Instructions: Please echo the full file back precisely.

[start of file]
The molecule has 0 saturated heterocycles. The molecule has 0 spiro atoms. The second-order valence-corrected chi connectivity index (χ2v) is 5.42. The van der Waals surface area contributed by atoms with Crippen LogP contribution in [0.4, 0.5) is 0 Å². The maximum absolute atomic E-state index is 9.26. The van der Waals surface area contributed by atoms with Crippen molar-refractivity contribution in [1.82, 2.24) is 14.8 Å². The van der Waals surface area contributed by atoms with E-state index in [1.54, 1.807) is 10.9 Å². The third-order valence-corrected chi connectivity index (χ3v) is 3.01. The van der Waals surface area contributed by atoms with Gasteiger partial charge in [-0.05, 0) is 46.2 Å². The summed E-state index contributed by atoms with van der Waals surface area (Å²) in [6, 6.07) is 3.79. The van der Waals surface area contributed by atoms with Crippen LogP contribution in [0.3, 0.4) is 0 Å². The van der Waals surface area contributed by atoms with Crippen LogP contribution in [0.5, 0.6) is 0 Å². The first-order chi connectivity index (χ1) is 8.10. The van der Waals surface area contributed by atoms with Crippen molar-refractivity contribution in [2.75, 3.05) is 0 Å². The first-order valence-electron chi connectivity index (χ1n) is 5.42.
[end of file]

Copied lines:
The molecule has 0 saturated heterocycles. The molecule has 0 spiro atoms. The second-order valence-corrected chi connectivity index (χ2v) is 5.42. The van der Waals surface area contributed by atoms with Crippen LogP contribution in [0.4, 0.5) is 0 Å². The maximum absolute atomic E-state index is 9.26. The van der Waals surface area contributed by atoms with Crippen molar-refractivity contribution in [1.82, 2.24) is 14.8 Å². The van der Waals surface area contributed by atoms with E-state index in [1.54, 1.807) is 10.9 Å². The third-order valence-corrected chi connectivity index (χ3v) is 3.01. The van der Waals surface area contributed by atoms with Gasteiger partial charge in [-0.05, 0) is 46.2 Å². The summed E-state index contributed by atoms with van der Waals surface area (Å²) in [6, 6.07) is 3.79. The van der Waals surface area contributed by atoms with Crippen LogP contribution in [0.3, 0.4) is 0 Å². The van der Waals surface area contributed by atoms with Crippen LogP contribution in [0.5, 0.6) is 0 Å². The first-order chi connectivity index (χ1) is 8.10. The van der Waals surface area contributed by atoms with Crippen molar-refractivity contribution in [2.75, 3.05) is 0 Å². The first-order valence-electron chi connectivity index (χ1n) is 5.42.